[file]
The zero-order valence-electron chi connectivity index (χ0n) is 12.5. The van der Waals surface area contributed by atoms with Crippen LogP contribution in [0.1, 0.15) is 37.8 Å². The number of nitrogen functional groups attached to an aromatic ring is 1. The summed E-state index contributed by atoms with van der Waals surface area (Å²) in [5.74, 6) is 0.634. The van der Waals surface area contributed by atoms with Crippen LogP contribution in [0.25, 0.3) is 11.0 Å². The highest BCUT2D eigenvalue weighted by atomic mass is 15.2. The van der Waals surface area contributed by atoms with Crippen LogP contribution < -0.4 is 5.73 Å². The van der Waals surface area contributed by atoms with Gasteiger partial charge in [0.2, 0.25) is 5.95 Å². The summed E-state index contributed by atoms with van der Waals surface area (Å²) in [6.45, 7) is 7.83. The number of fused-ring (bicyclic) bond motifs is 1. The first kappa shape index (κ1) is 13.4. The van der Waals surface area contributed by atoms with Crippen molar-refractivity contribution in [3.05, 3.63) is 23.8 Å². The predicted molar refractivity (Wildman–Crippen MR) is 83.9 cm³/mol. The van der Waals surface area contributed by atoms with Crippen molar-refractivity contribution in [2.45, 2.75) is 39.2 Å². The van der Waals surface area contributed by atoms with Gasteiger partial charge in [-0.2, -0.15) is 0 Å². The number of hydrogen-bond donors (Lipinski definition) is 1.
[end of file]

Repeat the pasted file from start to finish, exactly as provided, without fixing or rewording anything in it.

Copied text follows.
The zero-order valence-electron chi connectivity index (χ0n) is 12.5. The van der Waals surface area contributed by atoms with Crippen LogP contribution in [0.1, 0.15) is 37.8 Å². The number of nitrogen functional groups attached to an aromatic ring is 1. The summed E-state index contributed by atoms with van der Waals surface area (Å²) in [5.74, 6) is 0.634. The van der Waals surface area contributed by atoms with Crippen LogP contribution in [0.25, 0.3) is 11.0 Å². The highest BCUT2D eigenvalue weighted by atomic mass is 15.2. The van der Waals surface area contributed by atoms with Crippen LogP contribution < -0.4 is 5.73 Å². The van der Waals surface area contributed by atoms with Gasteiger partial charge in [0.2, 0.25) is 5.95 Å². The summed E-state index contributed by atoms with van der Waals surface area (Å²) in [6.45, 7) is 7.83. The number of fused-ring (bicyclic) bond motifs is 1. The first kappa shape index (κ1) is 13.4. The van der Waals surface area contributed by atoms with Crippen molar-refractivity contribution in [3.05, 3.63) is 23.8 Å². The predicted molar refractivity (Wildman–Crippen MR) is 83.9 cm³/mol. The van der Waals surface area contributed by atoms with Crippen molar-refractivity contribution in [2.45, 2.75) is 39.2 Å². The van der Waals surface area contributed by atoms with Gasteiger partial charge in [-0.2, -0.15) is 0 Å². The number of hydrogen-bond donors (Lipinski definition) is 1.